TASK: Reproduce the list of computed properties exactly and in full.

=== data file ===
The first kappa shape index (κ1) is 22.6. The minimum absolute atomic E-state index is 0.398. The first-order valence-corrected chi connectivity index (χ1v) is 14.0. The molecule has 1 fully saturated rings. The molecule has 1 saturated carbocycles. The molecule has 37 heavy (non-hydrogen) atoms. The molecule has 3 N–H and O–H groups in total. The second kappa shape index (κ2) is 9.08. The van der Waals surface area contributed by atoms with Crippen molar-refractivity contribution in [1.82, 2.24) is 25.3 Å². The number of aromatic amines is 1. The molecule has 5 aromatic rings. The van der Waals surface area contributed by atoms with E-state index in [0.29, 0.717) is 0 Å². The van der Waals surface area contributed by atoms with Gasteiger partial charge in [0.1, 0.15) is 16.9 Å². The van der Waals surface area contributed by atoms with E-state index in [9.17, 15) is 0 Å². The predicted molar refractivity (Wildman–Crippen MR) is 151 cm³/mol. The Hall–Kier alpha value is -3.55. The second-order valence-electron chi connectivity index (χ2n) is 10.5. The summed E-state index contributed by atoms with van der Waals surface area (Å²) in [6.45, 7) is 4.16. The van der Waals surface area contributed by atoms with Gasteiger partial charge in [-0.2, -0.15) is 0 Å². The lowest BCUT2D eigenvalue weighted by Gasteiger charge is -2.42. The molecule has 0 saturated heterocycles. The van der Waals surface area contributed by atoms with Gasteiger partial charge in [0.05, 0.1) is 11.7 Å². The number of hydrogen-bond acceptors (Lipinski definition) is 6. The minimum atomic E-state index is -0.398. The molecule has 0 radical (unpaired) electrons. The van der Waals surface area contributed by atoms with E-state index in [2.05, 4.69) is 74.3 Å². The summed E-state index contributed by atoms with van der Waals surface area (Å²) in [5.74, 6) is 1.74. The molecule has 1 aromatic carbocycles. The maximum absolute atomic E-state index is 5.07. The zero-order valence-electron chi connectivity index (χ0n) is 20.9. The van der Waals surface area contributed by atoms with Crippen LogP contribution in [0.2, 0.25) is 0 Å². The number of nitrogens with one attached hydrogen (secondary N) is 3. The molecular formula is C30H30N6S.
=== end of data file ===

The first kappa shape index (κ1) is 22.6. The minimum absolute atomic E-state index is 0.398. The first-order valence-corrected chi connectivity index (χ1v) is 14.0. The molecule has 1 fully saturated rings. The molecule has 1 saturated carbocycles. The molecule has 37 heavy (non-hydrogen) atoms. The molecule has 3 N–H and O–H groups in total. The second kappa shape index (κ2) is 9.08. The van der Waals surface area contributed by atoms with Crippen molar-refractivity contribution in [1.82, 2.24) is 25.3 Å². The number of aromatic amines is 1. The molecule has 5 aromatic rings. The van der Waals surface area contributed by atoms with E-state index in [0.29, 0.717) is 0 Å². The van der Waals surface area contributed by atoms with Gasteiger partial charge in [0.1, 0.15) is 16.9 Å². The van der Waals surface area contributed by atoms with E-state index in [9.17, 15) is 0 Å². The predicted molar refractivity (Wildman–Crippen MR) is 151 cm³/mol. The Hall–Kier alpha value is -3.55. The second-order valence-electron chi connectivity index (χ2n) is 10.5. The summed E-state index contributed by atoms with van der Waals surface area (Å²) in [6.45, 7) is 4.16. The van der Waals surface area contributed by atoms with Gasteiger partial charge in [-0.2, -0.15) is 0 Å². The lowest BCUT2D eigenvalue weighted by Gasteiger charge is -2.42. The molecule has 0 saturated heterocycles. The van der Waals surface area contributed by atoms with Gasteiger partial charge in [0.05, 0.1) is 11.7 Å². The number of hydrogen-bond acceptors (Lipinski definition) is 6. The minimum atomic E-state index is -0.398. The molecule has 0 radical (unpaired) electrons. The van der Waals surface area contributed by atoms with E-state index in [2.05, 4.69) is 74.3 Å². The summed E-state index contributed by atoms with van der Waals surface area (Å²) in [5.74, 6) is 1.74. The molecule has 1 aromatic carbocycles. The maximum absolute atomic E-state index is 5.07. The zero-order valence-electron chi connectivity index (χ0n) is 20.9. The van der Waals surface area contributed by atoms with Crippen LogP contribution in [0.2, 0.25) is 0 Å². The number of nitrogens with one attached hydrogen (secondary N) is 3. The molecular formula is C30H30N6S.